Now the mere mention of the Civil War, slavery, Confederates and white Southerners sends some people into tizzy.
But should it? A question I love to ask-- what should we teach our children about the Civil War? Was it about slavery? States Rights? Economics?
My personal opinion was that it was indeed about slavery--but not the evil, we hate black people slavery so often touted by some. For better or worse, to understand the thinking of white, slave holding Southerners, slavery was a matter of economics and a way of life. They did not enslave people merely for fun, but for profit. Does that shock anyone? The entire Southern economy was built on plantation and slave labor. If you really try and understand the thinking and political philosophy of Southerners at the time, it isn't too hard to see why the would be terrified of a President who THEY BELIEVED was trying to economically and socially ruin them.
Correctly or incorrectly, that's what they were thinking...we can't conceive of a time when slavery was, in fact, protected by the Constitution and had a SUPER-DUPER precedent for being protected in EVERY single political Compromise enacted in previous sectional crises. Does this make it right? Not to a 21st century American, 150 YEARS LATER.
Oh, and by the way, most Northerners were just as racist as their Southern counterparts...they may not have wanted slavery, but they sure didn't want freedmen living next door to them either.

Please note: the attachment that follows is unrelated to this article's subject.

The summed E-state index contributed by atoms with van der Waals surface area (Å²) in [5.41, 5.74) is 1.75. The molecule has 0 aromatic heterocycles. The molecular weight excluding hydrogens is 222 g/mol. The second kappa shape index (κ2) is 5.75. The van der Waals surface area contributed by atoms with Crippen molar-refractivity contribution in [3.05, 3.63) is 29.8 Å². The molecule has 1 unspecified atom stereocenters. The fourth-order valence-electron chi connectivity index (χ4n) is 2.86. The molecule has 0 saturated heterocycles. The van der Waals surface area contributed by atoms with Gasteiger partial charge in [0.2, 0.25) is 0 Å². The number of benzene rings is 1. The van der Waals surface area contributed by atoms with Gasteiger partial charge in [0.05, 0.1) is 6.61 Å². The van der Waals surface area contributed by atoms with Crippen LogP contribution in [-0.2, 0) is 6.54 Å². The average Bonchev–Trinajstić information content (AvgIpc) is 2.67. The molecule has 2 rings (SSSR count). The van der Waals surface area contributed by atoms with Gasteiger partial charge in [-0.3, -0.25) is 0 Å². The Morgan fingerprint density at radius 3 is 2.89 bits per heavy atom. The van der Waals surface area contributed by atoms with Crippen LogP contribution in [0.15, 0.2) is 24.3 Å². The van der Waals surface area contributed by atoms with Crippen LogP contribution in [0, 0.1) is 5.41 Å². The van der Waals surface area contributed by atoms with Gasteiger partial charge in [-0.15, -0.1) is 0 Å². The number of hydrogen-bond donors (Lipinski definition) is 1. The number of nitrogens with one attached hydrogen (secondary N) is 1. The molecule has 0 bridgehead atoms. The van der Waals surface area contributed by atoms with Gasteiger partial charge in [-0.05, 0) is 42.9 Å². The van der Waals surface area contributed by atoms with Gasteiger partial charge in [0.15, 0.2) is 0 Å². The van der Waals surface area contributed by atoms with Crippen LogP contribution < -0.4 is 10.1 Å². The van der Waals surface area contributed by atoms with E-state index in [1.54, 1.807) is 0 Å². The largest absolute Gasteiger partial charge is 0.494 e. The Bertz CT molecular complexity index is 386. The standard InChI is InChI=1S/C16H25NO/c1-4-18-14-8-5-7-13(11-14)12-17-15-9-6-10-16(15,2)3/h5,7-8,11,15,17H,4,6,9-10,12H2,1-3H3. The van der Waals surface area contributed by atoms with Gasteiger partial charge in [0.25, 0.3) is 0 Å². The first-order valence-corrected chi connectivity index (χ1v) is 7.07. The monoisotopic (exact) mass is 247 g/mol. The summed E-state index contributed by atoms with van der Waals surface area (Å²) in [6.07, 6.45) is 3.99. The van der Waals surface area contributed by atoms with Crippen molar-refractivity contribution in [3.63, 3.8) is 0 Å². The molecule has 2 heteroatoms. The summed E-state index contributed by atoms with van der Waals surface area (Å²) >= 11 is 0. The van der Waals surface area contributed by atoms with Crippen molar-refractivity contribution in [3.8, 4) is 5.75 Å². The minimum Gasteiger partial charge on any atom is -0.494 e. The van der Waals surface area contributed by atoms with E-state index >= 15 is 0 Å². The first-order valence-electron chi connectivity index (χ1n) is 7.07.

Not pretty, and certainly unacceptable in the 21st century, but that's how things were in the 1860s. Unfortunately, we are so blinded by racial politics and political correctness that we don't study the causes of the Civil War in the context of the times, in my opinion.
Civil War history is one of my favorite topics and for a military historian, it's a source of boundless study. Does that mean we should ignore slavery? Certainly not...does that mean that EVERYTHING we study about the Civil War has to revolve around slavery? I don't think that's true either.
If we don't study the causes of the Civil War, secession, the role of slavery, and the perils encountered in Reconstruction, how will we understand our history? Sadly, I think racists on both sides use the Civil War for their own purposes and don't try to really do their history. Unfortunately, I doubt our public schools or universities are helping.
By the way, modern Americans are pretty smug in our sophisticated self-righteousness when we judge our backward, evil ancestors. I wonder what our descendants will think about us in 150 years, if we survive that long.